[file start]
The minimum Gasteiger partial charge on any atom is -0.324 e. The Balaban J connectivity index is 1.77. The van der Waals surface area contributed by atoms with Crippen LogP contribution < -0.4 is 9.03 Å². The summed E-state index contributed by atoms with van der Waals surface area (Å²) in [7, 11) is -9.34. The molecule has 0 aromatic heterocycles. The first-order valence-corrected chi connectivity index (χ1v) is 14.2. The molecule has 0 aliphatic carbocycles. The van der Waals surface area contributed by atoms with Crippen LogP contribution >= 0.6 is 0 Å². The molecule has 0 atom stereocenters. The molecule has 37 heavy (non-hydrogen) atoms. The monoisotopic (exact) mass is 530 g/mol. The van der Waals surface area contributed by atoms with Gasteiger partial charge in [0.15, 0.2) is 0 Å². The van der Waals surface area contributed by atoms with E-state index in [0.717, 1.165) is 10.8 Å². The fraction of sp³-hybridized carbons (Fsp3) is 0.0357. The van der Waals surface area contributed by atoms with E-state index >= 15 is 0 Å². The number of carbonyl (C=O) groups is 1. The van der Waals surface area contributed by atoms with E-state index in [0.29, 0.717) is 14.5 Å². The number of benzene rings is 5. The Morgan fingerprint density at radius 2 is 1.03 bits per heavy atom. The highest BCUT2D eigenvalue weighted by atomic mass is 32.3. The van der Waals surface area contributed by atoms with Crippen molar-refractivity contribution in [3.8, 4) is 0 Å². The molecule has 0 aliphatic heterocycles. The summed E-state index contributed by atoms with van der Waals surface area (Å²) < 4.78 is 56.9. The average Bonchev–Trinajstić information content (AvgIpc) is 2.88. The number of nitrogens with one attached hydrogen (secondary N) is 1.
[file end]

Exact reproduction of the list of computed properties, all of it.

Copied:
The minimum Gasteiger partial charge on any atom is -0.324 e. The Balaban J connectivity index is 1.77. The van der Waals surface area contributed by atoms with Crippen LogP contribution < -0.4 is 9.03 Å². The summed E-state index contributed by atoms with van der Waals surface area (Å²) in [7, 11) is -9.34. The molecule has 0 aromatic heterocycles. The first-order valence-corrected chi connectivity index (χ1v) is 14.2. The molecule has 0 aliphatic carbocycles. The van der Waals surface area contributed by atoms with Crippen LogP contribution >= 0.6 is 0 Å². The molecule has 0 atom stereocenters. The molecule has 37 heavy (non-hydrogen) atoms. The monoisotopic (exact) mass is 530 g/mol. The van der Waals surface area contributed by atoms with Gasteiger partial charge in [0.15, 0.2) is 0 Å². The van der Waals surface area contributed by atoms with E-state index in [0.717, 1.165) is 10.8 Å². The fraction of sp³-hybridized carbons (Fsp3) is 0.0357. The van der Waals surface area contributed by atoms with E-state index >= 15 is 0 Å². The number of carbonyl (C=O) groups is 1. The van der Waals surface area contributed by atoms with E-state index in [0.29, 0.717) is 14.5 Å². The number of benzene rings is 5. The Morgan fingerprint density at radius 2 is 1.03 bits per heavy atom. The highest BCUT2D eigenvalue weighted by atomic mass is 32.3. The van der Waals surface area contributed by atoms with Crippen molar-refractivity contribution in [3.8, 4) is 0 Å². The molecule has 0 aliphatic heterocycles. The summed E-state index contributed by atoms with van der Waals surface area (Å²) < 4.78 is 56.9. The average Bonchev–Trinajstić information content (AvgIpc) is 2.88. The number of nitrogens with one attached hydrogen (secondary N) is 1.